Investing In Colombia: The Secret Is Already Out

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Penthouse Living At A Bargain-Basement Price

I look for any excuse to spend time in Medellín. My wife has finished the apartment we bought here in 2011 to a luxury standard (why not, we figured, when we realized that luxury comes at a very affordable price in this town), and the city itself is, likewise, world-class.

On the drive into Medellín from the airport on my most recent visit, I noticed a sign I had not seen before at one of the gas stations we passed along the highway.

It said: “Bienvenidos.”

It also said, “Welcome. Bienvenue. Willkommen. Bem vindo,” and referenced at least one other language I didn’t catch.

The sign reminded me that global tourism is gaining momentum in Colombia. The country’s stigma is finally fading. This multilingual highway sign is just one indication.

Another is all the press I’ve been reading in other newsletters that have begun touting their newfound secret Colombia. You and I know that Colombia isn’t today’s discovery. We’ve been on to this secret for years. Maybe you, like I, have already invested.

If you haven’t, I don’t know what in the world you’re waiting for.

If you need another reason to pull the trigger in this market, the Colombian peso is cooperating nicely. When we bought our apartment in 2011, the peso was trading at about 1,760 to the U.S. dollar. It hovered in the range of 1,750 to 2,000 to the dollar until late 2014, when it began to decline.

Today it is at around 2,900 and has been trading in the 2,900 to 3,100 range for the last year with a few blips above and below that at times.

The weakness in the peso has been tied to low commodity prices, especially low oil prices, as Colombia is an exporter. Despite the fall in commodity prices, Colombia has been able to maintain decent GDP growth as the local economy moves forward.

And property values have appreciated steadily for the past six-plus years, in Medellín and elsewhere. My apartment purchased in 2011 is worth more today in U.S. dollar terms despite the interim currency fall.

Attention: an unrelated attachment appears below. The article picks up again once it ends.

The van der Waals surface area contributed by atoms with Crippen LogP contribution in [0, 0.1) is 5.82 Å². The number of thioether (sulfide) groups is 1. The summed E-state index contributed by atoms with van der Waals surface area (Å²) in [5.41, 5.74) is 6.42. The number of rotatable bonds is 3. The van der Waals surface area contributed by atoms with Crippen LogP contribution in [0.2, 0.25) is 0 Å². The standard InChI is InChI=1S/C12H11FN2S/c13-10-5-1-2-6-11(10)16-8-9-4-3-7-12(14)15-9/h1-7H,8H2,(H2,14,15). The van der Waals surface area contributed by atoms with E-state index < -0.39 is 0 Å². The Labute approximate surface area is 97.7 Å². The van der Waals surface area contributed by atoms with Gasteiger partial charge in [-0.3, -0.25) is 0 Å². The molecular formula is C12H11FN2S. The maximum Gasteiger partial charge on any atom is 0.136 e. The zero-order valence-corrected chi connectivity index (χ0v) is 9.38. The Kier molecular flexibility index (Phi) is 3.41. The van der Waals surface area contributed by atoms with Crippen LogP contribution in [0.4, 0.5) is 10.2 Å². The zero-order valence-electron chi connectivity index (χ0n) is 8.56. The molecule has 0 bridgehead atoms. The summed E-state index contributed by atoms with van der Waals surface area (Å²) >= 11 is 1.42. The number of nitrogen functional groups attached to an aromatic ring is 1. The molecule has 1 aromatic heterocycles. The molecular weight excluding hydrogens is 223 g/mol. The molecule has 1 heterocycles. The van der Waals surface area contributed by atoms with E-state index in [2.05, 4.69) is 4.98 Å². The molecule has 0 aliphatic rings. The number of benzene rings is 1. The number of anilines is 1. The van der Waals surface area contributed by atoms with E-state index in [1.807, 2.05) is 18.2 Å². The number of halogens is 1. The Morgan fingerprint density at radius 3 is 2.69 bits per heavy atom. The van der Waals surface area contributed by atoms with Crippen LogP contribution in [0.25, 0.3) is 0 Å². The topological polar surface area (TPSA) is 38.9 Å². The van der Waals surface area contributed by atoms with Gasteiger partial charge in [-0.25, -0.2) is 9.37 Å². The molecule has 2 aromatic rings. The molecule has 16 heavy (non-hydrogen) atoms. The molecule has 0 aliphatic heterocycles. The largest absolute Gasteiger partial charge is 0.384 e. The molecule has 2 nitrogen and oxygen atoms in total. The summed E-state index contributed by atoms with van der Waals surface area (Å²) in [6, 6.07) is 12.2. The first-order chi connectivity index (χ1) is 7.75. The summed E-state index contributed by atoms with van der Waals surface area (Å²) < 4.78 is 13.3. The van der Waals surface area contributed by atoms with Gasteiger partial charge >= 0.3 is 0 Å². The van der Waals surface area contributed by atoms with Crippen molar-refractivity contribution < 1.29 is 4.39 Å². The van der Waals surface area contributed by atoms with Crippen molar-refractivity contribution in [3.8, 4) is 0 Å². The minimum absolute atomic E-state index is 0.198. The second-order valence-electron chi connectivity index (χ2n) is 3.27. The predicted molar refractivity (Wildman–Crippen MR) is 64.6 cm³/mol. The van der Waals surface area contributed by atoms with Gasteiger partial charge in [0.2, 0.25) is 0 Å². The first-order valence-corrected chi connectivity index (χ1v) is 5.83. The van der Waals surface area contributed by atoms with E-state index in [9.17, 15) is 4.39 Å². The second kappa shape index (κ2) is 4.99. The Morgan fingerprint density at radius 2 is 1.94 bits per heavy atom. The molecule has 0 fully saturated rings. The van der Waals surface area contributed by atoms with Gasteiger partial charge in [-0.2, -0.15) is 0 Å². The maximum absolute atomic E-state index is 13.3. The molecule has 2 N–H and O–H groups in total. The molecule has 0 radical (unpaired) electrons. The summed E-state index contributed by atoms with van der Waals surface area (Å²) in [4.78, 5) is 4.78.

One of the naysayers who wrote to tell me I was a fool to invest in Medellín in 2011 wasn’t concerned about the FARC or drug cartels. He thought the currency was too strong and told me he was going to wait until it hit 3,000 pesos to the U.S. dollar before buying.

Maybe this reader bought an apartment in 2015 when that benchmark was reached, but he didn’t save any money in U.S. dollar terms thanks to the strong growth of real estate values in this city over the intervening six years.

He also missed out on having use of a pied-à-terre of his own in this wonderful city all those five years… as well as on five years of cash flow from rental income.

One question we’ll try to address at next month’s conference in Medellín is where the Colombian currency might go from here. Is the trading band over the last year going to be the new norm or will the peso appreciate against the U.S. dollar over the next year? We’ll discuss with the help of local experts.

Two other important topics we’ll address at the conference, again with the help of local experts and advisors, are to do with moving money into (and out of) Colombia… and Colombian taxes.

Bottom line, no need to worry about getting money you’ve invested in Colombia back out of the country when you’re ready to take your exit. As long as you document the introduction of capital into Colombia correctly, this is a straightforward process.

Our Colombian attorney will walk attendees at next month’s event through the simple requirements.

What about taxes? Colombia is not a tax haven, so you want to take these into account for any investment you make in this country. Readers have written to ask if it makes sense to invest in Colombian real estate, specifically, given the associated tax burdens.

Yes, you’ll likely have a local tax obligation associated with investment return in Colombia; however, this is the case for any kind of investment you might make in this country. The associated burden is no more onerous for a property investment than for any other investment vehicle, in theory.

Again, we’ll break this down and address the details based on particular options and opportunities over the three days of the event in April.

Lief Simon

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About Author

Lief Simon

Lief Simon has lived and worked on five continents and traveled to more than 50 countries. In his long career as a global property investor, Lief has also managed multimillion-dollar portfolios of rental properties, for others and for himself. He offers advice on international diversification in his twice-weekly Offshore Living Letter and monthly Simon Letter dispatches.